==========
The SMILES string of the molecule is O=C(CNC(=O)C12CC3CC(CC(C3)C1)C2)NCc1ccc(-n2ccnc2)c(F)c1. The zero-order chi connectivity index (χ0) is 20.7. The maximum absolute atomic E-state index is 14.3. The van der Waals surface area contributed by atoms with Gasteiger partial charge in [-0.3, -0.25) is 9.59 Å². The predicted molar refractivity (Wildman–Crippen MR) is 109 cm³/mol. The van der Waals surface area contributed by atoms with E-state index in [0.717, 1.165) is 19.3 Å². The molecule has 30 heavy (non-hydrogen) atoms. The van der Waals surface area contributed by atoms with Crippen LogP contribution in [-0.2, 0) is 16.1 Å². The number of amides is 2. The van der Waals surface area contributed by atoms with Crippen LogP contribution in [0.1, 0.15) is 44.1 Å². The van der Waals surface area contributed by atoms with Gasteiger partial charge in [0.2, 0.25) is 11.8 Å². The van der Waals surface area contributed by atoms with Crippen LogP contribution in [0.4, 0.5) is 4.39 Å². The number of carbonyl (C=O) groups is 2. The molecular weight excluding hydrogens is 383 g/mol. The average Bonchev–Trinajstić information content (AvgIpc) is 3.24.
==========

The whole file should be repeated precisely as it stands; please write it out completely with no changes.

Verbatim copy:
The SMILES string of the molecule is O=C(CNC(=O)C12CC3CC(CC(C3)C1)C2)NCc1ccc(-n2ccnc2)c(F)c1. The zero-order chi connectivity index (χ0) is 20.7. The maximum absolute atomic E-state index is 14.3. The van der Waals surface area contributed by atoms with Gasteiger partial charge in [-0.3, -0.25) is 9.59 Å². The predicted molar refractivity (Wildman–Crippen MR) is 109 cm³/mol. The van der Waals surface area contributed by atoms with E-state index in [0.717, 1.165) is 19.3 Å². The molecule has 30 heavy (non-hydrogen) atoms. The van der Waals surface area contributed by atoms with Crippen LogP contribution in [-0.2, 0) is 16.1 Å². The number of amides is 2. The van der Waals surface area contributed by atoms with Crippen LogP contribution in [0.1, 0.15) is 44.1 Å². The van der Waals surface area contributed by atoms with Gasteiger partial charge in [0.2, 0.25) is 11.8 Å². The van der Waals surface area contributed by atoms with Crippen LogP contribution in [0.4, 0.5) is 4.39 Å². The number of carbonyl (C=O) groups is 2. The molecular weight excluding hydrogens is 383 g/mol. The average Bonchev–Trinajstić information content (AvgIpc) is 3.24.